As parents, we all have dreams for our children. For many parents, a vision of watching them graduate from high school one day and heading off into a bright future that includes a college education is at the top of that list.
But in a time where student loan debt is greater than all credit card debt combined and comes in second only to mortgage, the sticker shock that most families encounter when reviewing post-high school options is unlikely to change anytime soon.
So how can parents learn from today’s debt crisis while ensuring their loved one’s pathway to success is protected?
It starts with open and honest family conversations about money, especially about saving and paying for college, to drive home the message that you’re invested financially and philosophically in their educational future. Here are some quick tips on tailoring the conversation to your child’s age level:
Grades K-5: Put Your Money Where Your Mouth Is
Opening a college savings account in the early years of parenting can be a daunting task for families that are juggling multiple priorities. Don’t worry too much over “when” to start saving for college – there’s never a perfect time. Just get started when you can!
Once you have started, show them the money! Are you saving already in an Invest529 account or another 529 savings account? Great! Show your child your statements! Sharing with them creates a nice lesson on personal finance, the importance of saving, and how to work toward a goal. Plus, research shows that when children know they have college savings set aside for them, they are much more likely to plan to attend college – even if they are still in elementary school!
Grades 6-8: Offer a Lesson in Investing
There is no need to lock down firm career choices by middle school. If your child is still aspiring to become a professional athlete or YouTube star, there’s still plenty of time to talk to them about how most careers in today’s economy require some certification or education beyond high school.
Continue discussing the savings you are accruing in their 529 account, but now that they are a little older, add another layer into the conversation: share the tradeoffs. Did one of their friends travel by plane for a family vacation over the summer? Maybe share that your family opted to take a road trip instead to emphasize the priority you are placing on saving for their college bills. This may help your child understand what a big undertaking it is to pay for college, and that you are committed to helping offset those costs. This is also an opportunity for a personal finance lesson on investing, and how the money you set aside now can grow and compound over time.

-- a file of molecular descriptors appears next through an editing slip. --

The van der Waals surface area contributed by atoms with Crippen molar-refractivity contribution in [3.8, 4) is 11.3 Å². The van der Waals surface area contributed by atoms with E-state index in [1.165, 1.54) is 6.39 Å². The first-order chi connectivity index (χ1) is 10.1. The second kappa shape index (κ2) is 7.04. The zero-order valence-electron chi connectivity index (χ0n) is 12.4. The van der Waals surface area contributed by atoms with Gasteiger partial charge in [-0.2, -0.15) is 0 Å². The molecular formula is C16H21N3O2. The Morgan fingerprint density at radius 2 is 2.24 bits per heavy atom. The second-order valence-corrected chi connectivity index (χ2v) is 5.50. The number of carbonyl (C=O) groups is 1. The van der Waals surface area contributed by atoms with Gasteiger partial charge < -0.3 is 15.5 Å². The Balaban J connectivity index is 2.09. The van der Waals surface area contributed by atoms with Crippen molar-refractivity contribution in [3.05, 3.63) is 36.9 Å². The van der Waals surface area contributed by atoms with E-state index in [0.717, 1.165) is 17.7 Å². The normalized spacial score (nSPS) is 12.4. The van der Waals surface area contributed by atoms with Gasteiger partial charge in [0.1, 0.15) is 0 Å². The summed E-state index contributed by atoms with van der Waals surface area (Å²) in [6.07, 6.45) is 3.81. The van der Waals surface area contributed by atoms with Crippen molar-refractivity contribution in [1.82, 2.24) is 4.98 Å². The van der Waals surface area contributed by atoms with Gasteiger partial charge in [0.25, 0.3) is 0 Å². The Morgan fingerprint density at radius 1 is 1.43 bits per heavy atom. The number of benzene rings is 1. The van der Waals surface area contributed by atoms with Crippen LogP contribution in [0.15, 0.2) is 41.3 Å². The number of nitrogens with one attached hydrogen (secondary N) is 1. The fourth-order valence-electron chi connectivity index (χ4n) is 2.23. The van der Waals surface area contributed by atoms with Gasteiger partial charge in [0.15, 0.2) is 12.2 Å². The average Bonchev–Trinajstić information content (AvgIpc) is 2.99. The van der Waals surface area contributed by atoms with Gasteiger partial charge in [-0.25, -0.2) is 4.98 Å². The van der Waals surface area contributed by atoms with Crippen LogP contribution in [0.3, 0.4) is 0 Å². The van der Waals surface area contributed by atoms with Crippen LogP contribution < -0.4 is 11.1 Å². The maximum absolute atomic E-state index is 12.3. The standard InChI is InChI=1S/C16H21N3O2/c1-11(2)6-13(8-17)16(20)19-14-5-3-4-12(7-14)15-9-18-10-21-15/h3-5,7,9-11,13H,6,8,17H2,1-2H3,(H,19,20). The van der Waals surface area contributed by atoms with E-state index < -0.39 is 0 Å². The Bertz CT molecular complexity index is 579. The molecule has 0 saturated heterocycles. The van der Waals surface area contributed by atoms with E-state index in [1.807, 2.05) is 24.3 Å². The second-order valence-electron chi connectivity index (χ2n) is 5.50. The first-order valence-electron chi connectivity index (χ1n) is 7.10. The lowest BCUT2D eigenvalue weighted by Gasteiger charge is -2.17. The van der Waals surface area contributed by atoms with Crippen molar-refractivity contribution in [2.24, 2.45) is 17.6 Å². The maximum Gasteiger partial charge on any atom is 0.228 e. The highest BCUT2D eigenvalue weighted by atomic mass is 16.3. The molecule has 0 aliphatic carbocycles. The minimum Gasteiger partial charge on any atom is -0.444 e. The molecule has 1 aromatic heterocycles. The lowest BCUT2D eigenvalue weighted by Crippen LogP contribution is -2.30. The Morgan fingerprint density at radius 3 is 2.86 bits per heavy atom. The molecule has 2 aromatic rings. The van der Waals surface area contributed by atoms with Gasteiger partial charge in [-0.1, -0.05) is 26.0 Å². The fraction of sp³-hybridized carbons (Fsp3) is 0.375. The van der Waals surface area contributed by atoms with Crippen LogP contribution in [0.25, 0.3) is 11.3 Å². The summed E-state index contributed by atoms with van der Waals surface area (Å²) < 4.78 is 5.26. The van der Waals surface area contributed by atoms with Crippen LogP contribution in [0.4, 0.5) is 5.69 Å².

Maybe you are still repaying your student loans or you had to make sacrifices when you were paying them back. This is an opportunity to share with your child how borrowing money for college has affected your family’s budget. You don’t have to go into extensive detail, but these conversations provide a foundation for them to think about going to college and paying for it — and can lead to more responsible decisions in the future.
Grades 9-12: College Bound
The high school years come at you fast. They quickly become a series of in-person and virtual college campus tours. It can be tempting to let your student dream freely of attending a college anywhere they want, but the stakes are high, and the budget conversations should be grounded in reality. Talk to your child about what they want from college, and what your family can afford BEFORE going on tours.
After all, their college education is an investment in their future, but it is one of the largest purchases your family will ever make. So, continue asking yourself these important questions:
- How much can I afford for my child’s college and how much am I willing to contribute to their college education?
- How much am I going to expect my child to contribute to the cost of their education every year?
- Will I expect I expect my child to take out student loans?
Once you have put some thought into those questions, be realistic and transparent with your high schooler about what is financially feasible for your family.
Sit down together with a college cost calculator to figure out how much student loan debt you or your high schooler may have to realistically take on to pay for college. Make sure to share with them how much will be available in their 529 account to cover qualified education expenses when they are ready to enroll.
Your student may qualify for scholarships but be careful not to overestimate the amount they could receive. You may not want to factor scholarships or grant money into your calculations to ensure your college cost plan isn’t dependent on them. At a minimum, plan to submit the Free Application for Federal Student Aid (FAFSA).
Talking about college costs, saving and potential debt early on sets expectations that you are working as a family to save.
It’s not clear how much college will cost in the future, but for families trying to prepare for a child’s education beyond high school, parents need to be flexible and resourceful.
Start saving now and often in a 529 account, make sure to take advantage of all resources your state has to offer its residents in making college affordable, and include your child as an active participant in the planning of their future in whatever age-appropriate ways you can!